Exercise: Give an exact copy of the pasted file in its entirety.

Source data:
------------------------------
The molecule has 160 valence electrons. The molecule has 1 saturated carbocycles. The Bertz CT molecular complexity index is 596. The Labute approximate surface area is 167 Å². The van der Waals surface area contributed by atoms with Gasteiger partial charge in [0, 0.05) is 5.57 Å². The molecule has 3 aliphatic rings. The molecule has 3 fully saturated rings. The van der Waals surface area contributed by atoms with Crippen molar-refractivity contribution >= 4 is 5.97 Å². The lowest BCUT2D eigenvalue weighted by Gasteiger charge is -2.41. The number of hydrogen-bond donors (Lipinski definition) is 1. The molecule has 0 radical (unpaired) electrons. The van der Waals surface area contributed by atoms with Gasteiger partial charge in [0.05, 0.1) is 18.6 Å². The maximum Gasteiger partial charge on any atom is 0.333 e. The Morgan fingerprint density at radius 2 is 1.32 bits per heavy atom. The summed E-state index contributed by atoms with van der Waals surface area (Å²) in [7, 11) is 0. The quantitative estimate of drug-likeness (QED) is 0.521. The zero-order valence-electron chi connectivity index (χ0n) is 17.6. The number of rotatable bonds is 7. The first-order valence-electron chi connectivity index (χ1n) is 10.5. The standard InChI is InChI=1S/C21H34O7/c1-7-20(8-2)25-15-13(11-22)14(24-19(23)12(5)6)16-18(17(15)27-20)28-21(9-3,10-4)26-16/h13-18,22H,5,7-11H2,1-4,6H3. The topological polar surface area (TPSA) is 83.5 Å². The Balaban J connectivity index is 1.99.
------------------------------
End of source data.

The molecule has 160 valence electrons. The molecule has 1 saturated carbocycles. The Bertz CT molecular complexity index is 596. The Labute approximate surface area is 167 Å². The van der Waals surface area contributed by atoms with Gasteiger partial charge in [0, 0.05) is 5.57 Å². The molecule has 3 aliphatic rings. The molecule has 3 fully saturated rings. The van der Waals surface area contributed by atoms with Crippen molar-refractivity contribution >= 4 is 5.97 Å². The lowest BCUT2D eigenvalue weighted by Gasteiger charge is -2.41. The number of hydrogen-bond donors (Lipinski definition) is 1. The molecule has 0 radical (unpaired) electrons. The van der Waals surface area contributed by atoms with Gasteiger partial charge in [0.05, 0.1) is 18.6 Å². The maximum Gasteiger partial charge on any atom is 0.333 e. The Morgan fingerprint density at radius 2 is 1.32 bits per heavy atom. The summed E-state index contributed by atoms with van der Waals surface area (Å²) in [7, 11) is 0. The quantitative estimate of drug-likeness (QED) is 0.521. The zero-order valence-electron chi connectivity index (χ0n) is 17.6. The number of rotatable bonds is 7. The first-order valence-electron chi connectivity index (χ1n) is 10.5. The standard InChI is InChI=1S/C21H34O7/c1-7-20(8-2)25-15-13(11-22)14(24-19(23)12(5)6)16-18(17(15)27-20)28-21(9-3,10-4)26-16/h13-18,22H,5,7-11H2,1-4,6H3. The topological polar surface area (TPSA) is 83.5 Å². The Balaban J connectivity index is 1.99.